With a Giant Floating Anish Kapoor and Other Mega-Art, Lisson Prepares a Spectacular 50th Anniversary Show in London

It's the biggest undertaking the London gallery has ever attempted.

The Infinite Mix, The Store 180 the Strand, Courtesy of Michael Wilkin Photography for The Vinyl Factory.

How can a gallery that represents 54 artists and operates spaces on two continents possibly memorialize 50 years’ worth of programming in one exhibition? For Lisson Gallery, which celebrates its 50th anniversary this year, the answer is clear: Don’t even try.

“It’s impossible to do a history of a gallery or a retrospective that covers everything,” said Ossian Ward, Lisson’s head of content, who is co-organizing the exhibition with Greg Hilty. “So we are trying to have some immediacy, showing more work that is being produced recently, some of it brand new.”

The gallery has released the final details of the hotly anticipated, sprawling offsite exhibition, which runs from October 5 to December 10 to coincide with Frieze London. Cheekily titled “EVERYTHING AT ONCE,” in a nod to the futility of the exercise, the show presents 45 new and historical works by 24 artists currently represented by the gallery.

The Infinite Mix, The Store Studios, Courtesy of Michael Wilkin Photography for The Vinyl Factory.

The Infinite Mix, The Store Studios, Courtesy of Michael Wilkin Photography for The Vinyl Factory.

The curators will install sculpture, painting, installation, video and sound works across three floors of a former Brutalist office building. Among the exciting new commissions are works by Lee Ufan and Tatsuo Miyajima, as well as a site-specific 60-meter-long mud mural by Richard Long. Stanley Whitney will also present a group of new paintings similar in scale to those he made for documenta 14.

The show will, of course, also dip into the history of the gallery, which played an important role in the careers of several conceptual, Minimalist, and performance artists. To that end, the curators will present a trio of films by Marina Abramović, works by Art & Language, and Rodney Graham’s memorable cinematic short, Vexation Island (1997).

Also on show will be reconfigured installations by artists including Nathalie Djurberg & Hans Berg, Haroon Mirza, Laure Prouvost, and Lawrence Weiner. One of Cory Arcangel’s hacked computer game works from 2005, which was shown at Art Basel Unlimited earlier this year, will also be on view.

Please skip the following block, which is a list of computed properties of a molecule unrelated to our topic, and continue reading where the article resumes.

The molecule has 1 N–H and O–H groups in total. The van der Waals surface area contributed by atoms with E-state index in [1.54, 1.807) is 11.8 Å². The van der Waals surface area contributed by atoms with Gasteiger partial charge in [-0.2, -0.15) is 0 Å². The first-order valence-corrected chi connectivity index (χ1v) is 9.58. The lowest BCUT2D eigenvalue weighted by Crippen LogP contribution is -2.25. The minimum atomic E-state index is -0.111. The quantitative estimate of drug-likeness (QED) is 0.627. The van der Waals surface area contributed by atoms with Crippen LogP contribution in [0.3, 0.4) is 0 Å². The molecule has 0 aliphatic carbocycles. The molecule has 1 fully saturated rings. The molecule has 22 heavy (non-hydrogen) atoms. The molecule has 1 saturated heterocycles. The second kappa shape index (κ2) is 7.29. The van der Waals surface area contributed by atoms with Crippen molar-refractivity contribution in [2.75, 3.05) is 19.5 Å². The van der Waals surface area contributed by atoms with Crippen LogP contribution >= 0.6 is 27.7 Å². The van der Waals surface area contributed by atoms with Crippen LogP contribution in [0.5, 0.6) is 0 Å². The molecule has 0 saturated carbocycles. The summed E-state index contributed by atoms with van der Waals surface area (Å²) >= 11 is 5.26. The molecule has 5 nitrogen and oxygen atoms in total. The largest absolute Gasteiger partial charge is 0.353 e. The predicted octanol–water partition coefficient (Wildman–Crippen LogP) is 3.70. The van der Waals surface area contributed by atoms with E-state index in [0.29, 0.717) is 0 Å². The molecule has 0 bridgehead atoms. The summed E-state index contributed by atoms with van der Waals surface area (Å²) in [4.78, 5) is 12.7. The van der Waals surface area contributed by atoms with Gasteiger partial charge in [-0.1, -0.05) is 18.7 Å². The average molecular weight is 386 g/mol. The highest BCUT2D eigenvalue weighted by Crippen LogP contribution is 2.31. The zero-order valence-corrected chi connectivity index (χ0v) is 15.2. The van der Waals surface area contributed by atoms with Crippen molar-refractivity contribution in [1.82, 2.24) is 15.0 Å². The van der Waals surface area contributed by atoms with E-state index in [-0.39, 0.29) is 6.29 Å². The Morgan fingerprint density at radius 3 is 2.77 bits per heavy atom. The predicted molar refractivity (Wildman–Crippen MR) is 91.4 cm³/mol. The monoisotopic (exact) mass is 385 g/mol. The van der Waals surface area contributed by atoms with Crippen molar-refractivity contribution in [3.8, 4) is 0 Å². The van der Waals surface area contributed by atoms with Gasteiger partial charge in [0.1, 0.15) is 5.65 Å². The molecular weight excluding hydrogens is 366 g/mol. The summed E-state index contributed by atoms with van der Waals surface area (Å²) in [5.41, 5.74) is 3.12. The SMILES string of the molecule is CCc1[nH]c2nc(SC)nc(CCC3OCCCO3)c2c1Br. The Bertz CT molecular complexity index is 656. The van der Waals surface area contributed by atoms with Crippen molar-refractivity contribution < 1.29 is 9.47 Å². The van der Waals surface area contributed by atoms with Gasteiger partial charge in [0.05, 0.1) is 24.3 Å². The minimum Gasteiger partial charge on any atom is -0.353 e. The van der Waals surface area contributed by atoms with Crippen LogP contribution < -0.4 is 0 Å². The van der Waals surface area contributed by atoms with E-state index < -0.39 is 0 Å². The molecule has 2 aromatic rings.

The ultra-cool Brutalist venue, Store Studios—which hosted the Hayward Gallery’s blockbuster video show “The Infinite Mix” last year and is the new home of London Fashion Week—will enable the gallery to show large-scale work it has not been able to accommodate in the past.

“Most of the works in the exhibition have never been shown at Lisson Gallery, but some of them are too big or too ambitious to show in a gallery setting,” Ward told artnet News.

Installation views from Ai Weiwei 2016: Roots and Branches at Lisson Gallery in New York, Courtesy Lisson Gallery.

Installation views from Ai Weiwei 2016: Roots and Branches at Lisson Gallery in New York, Courtesy Lisson Gallery.

Among the jumbo art on show is Anish Kapoor’s At the Edge of the World II (1998), which will float overhead on the ground floor, and a twisted plywood Möbius strip sculpture titled Turning a Blind Eye (1984) by Richard Deacon. Ai Weiwei has contributed Odyssey (2016), a 50-meter long wallpaper version of a frieze he showed in Lisson in New York depicting the plight of refugees.

Ward also hopes the gallery’s chosen venue will attract a younger, more general audience. The Vinyl Factory, with whom the gallery is partnering to present the show in the space, has “a slightly different audience… so it’s partly to tap into that rather than the art-world audience, who we know fairly well.”

The exhibition does not try to offer an encyclopedic history of the gallery, which opened on Marylebone’s Bell Street in 1967 and is one of the world’s longest-running international contemporary art galleries. But Ward has produced an accompanying archival book that offers a more thorough, chronological look back.

The show, Ward said, is an effort to highlight the achievements of the artists “rather than some kind of focus on the gallery itself as a container. The gallery does lots of things for the artists but it’s not about that—it’s about what the artists have managed to achieve during that time.”

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